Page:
|dc.description.abstract||In developing countries, the cost of vaccination limits the use of prophylactic rabies vaccination, especially in cattle. Intradermal vaccination delivers antigen directly to an area with higher number of antigen-presenting cells. Therefore, it can produce equivalent or higher antibody titres than conventional intramuscular vaccination even when a lower dose is given.
This study aimed to compare the antibody response in cattle vaccinated intramuscularly with 1mL of inactivated rabies vaccine (Raksharab, Indian Immunologicals) against intradermally vaccinated cattle with 0.2mL of the same vaccine. The study was conducted in Haa province of Bhutan where rabies is not endemic. One hundred cattle from 27 farms were selected for the study. Virus neutralising antibody (VNA) response was measured using the fluorescent antibody virus neutralisation test on the day of vaccination (day 0) and 14, 30, 60 and 90 days later.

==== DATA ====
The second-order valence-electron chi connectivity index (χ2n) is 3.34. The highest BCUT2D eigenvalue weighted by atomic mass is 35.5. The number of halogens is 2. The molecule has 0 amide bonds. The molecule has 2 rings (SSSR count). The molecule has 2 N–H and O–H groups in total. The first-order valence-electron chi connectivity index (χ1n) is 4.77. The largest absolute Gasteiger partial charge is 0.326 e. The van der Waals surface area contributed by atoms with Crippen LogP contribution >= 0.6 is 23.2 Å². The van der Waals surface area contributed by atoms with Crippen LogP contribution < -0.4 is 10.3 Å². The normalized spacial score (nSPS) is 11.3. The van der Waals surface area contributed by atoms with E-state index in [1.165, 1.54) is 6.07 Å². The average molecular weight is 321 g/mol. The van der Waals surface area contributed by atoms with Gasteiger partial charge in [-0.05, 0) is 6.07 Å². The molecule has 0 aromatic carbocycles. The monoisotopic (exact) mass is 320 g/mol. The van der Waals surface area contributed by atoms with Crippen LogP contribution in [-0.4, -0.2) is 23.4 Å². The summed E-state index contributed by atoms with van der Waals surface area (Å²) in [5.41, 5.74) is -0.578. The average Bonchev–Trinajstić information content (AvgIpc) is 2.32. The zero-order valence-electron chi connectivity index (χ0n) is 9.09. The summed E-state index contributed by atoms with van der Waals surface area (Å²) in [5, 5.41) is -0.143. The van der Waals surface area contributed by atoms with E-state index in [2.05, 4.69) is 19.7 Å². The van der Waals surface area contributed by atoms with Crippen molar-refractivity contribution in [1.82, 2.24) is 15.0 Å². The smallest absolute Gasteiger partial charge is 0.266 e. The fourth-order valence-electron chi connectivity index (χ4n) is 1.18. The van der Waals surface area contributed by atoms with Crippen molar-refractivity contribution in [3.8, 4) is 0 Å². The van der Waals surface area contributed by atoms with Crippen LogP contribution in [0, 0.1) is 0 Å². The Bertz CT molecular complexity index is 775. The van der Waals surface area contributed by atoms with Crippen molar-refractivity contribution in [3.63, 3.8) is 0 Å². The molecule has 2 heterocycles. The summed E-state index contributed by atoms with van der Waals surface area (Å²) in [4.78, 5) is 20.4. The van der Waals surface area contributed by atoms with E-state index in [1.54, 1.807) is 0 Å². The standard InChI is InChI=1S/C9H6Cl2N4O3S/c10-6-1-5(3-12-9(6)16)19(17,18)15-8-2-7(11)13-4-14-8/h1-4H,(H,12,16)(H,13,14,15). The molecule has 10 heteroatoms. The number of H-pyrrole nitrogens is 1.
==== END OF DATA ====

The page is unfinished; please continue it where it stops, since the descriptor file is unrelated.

Overall, 71% of intradermally vaccinated cattle and 89% of the intramuscularly vaccinated cattle produced a protective response (≥0.5IU/mL). This difference was significant (P<0.02) on days 14 and 30 post vaccination with 36 and 56% in the intradermal group having titres ≥0.5 IU/mL respectively compared to the equivalent figures of 78 and 76% in the intramuscular group. The mean VNA titres were lower for intradermal group than intramuscular group (p<0.001) with the mean difference being greater than 0.6 IU/mL. Although low dose intradermal vaccination did produce a detectable antibody response, it was inferior to intramuscular vaccination. Thus, although, intradermal vaccination has the potential to reduce the cost of vaccination by reducing the dose required, this study showed that a single dose of 0.2mL intradermally was inferior to an intramuscular dose of 1mL. Further research evaluating dose and dose regimen is needed before intradermal vaccination using the Raksharab rabies vaccine can be recommended in cattle.||en_US